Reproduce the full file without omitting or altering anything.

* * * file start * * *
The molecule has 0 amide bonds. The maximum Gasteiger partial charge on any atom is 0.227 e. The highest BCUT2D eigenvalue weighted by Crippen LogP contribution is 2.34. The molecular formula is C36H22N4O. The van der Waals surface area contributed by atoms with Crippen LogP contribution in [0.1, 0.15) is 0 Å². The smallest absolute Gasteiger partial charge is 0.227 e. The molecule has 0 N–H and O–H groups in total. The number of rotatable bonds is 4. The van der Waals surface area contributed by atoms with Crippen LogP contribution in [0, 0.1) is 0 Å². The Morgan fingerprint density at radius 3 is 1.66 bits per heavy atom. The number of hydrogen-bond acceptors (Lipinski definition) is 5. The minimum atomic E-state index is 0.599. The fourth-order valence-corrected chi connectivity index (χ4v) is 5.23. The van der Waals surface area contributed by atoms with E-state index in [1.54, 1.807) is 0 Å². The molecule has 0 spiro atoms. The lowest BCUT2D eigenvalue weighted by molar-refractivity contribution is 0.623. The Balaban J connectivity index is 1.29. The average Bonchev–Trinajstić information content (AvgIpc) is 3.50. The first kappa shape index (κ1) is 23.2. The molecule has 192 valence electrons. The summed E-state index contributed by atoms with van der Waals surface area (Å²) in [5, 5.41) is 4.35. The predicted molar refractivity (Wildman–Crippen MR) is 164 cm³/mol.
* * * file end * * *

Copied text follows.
The molecule has 0 amide bonds. The maximum Gasteiger partial charge on any atom is 0.227 e. The highest BCUT2D eigenvalue weighted by Crippen LogP contribution is 2.34. The molecular formula is C36H22N4O. The van der Waals surface area contributed by atoms with Crippen LogP contribution in [0.1, 0.15) is 0 Å². The smallest absolute Gasteiger partial charge is 0.227 e. The molecule has 0 N–H and O–H groups in total. The number of rotatable bonds is 4. The van der Waals surface area contributed by atoms with Crippen LogP contribution in [0, 0.1) is 0 Å². The Morgan fingerprint density at radius 3 is 1.66 bits per heavy atom. The number of hydrogen-bond acceptors (Lipinski definition) is 5. The minimum atomic E-state index is 0.599. The fourth-order valence-corrected chi connectivity index (χ4v) is 5.23. The van der Waals surface area contributed by atoms with E-state index in [1.54, 1.807) is 0 Å². The molecule has 0 spiro atoms. The lowest BCUT2D eigenvalue weighted by molar-refractivity contribution is 0.623. The Balaban J connectivity index is 1.29. The average Bonchev–Trinajstić information content (AvgIpc) is 3.50. The first kappa shape index (κ1) is 23.2. The molecule has 192 valence electrons. The summed E-state index contributed by atoms with van der Waals surface area (Å²) in [5, 5.41) is 4.35. The predicted molar refractivity (Wildman–Crippen MR) is 164 cm³/mol.